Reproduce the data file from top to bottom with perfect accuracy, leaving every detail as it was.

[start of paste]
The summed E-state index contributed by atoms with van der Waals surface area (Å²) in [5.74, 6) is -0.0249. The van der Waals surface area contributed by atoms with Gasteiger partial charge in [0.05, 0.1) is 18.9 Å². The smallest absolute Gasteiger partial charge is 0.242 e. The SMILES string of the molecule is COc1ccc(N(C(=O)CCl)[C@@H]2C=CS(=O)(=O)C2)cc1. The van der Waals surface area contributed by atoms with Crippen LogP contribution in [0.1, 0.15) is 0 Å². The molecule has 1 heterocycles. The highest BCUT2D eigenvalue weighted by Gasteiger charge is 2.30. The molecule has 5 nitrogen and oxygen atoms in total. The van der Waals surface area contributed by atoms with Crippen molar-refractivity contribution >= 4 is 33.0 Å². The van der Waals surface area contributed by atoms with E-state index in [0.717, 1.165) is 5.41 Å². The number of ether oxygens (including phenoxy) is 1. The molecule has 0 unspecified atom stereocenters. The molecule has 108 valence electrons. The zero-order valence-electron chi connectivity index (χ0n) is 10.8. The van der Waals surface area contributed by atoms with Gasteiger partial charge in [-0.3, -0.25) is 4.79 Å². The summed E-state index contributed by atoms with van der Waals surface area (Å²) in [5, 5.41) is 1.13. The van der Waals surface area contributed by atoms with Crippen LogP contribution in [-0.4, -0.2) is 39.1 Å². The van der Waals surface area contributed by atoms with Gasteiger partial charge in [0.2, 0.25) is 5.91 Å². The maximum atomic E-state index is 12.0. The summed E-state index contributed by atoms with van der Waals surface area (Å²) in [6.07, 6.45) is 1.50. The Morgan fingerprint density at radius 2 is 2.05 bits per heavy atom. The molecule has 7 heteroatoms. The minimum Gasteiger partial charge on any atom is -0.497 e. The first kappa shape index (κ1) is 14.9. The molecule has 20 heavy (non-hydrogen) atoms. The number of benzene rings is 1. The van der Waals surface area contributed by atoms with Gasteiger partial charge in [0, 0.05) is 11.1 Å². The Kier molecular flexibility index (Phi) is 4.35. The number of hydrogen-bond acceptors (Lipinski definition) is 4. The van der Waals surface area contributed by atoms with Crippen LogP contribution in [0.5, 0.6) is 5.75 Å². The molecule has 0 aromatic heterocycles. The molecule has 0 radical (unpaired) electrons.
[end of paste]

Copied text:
The summed E-state index contributed by atoms with van der Waals surface area (Å²) in [5.74, 6) is -0.0249. The van der Waals surface area contributed by atoms with Gasteiger partial charge in [0.05, 0.1) is 18.9 Å². The smallest absolute Gasteiger partial charge is 0.242 e. The SMILES string of the molecule is COc1ccc(N(C(=O)CCl)[C@@H]2C=CS(=O)(=O)C2)cc1. The van der Waals surface area contributed by atoms with Crippen LogP contribution in [0.1, 0.15) is 0 Å². The molecule has 1 heterocycles. The highest BCUT2D eigenvalue weighted by Gasteiger charge is 2.30. The molecule has 5 nitrogen and oxygen atoms in total. The van der Waals surface area contributed by atoms with Crippen molar-refractivity contribution >= 4 is 33.0 Å². The van der Waals surface area contributed by atoms with E-state index in [0.717, 1.165) is 5.41 Å². The number of ether oxygens (including phenoxy) is 1. The molecule has 0 unspecified atom stereocenters. The molecule has 108 valence electrons. The zero-order valence-electron chi connectivity index (χ0n) is 10.8. The van der Waals surface area contributed by atoms with Gasteiger partial charge in [-0.3, -0.25) is 4.79 Å². The summed E-state index contributed by atoms with van der Waals surface area (Å²) in [5, 5.41) is 1.13. The van der Waals surface area contributed by atoms with Crippen LogP contribution in [-0.4, -0.2) is 39.1 Å². The van der Waals surface area contributed by atoms with Gasteiger partial charge in [0.2, 0.25) is 5.91 Å². The maximum atomic E-state index is 12.0. The summed E-state index contributed by atoms with van der Waals surface area (Å²) in [6.07, 6.45) is 1.50. The Morgan fingerprint density at radius 2 is 2.05 bits per heavy atom. The molecule has 7 heteroatoms. The minimum Gasteiger partial charge on any atom is -0.497 e. The first kappa shape index (κ1) is 14.9. The molecule has 20 heavy (non-hydrogen) atoms. The number of benzene rings is 1. The van der Waals surface area contributed by atoms with Gasteiger partial charge in [0, 0.05) is 11.1 Å². The Kier molecular flexibility index (Phi) is 4.35. The number of hydrogen-bond acceptors (Lipinski definition) is 4. The van der Waals surface area contributed by atoms with Crippen LogP contribution in [0.5, 0.6) is 5.75 Å². The molecule has 0 aromatic heterocycles. The molecule has 0 radical (unpaired) electrons.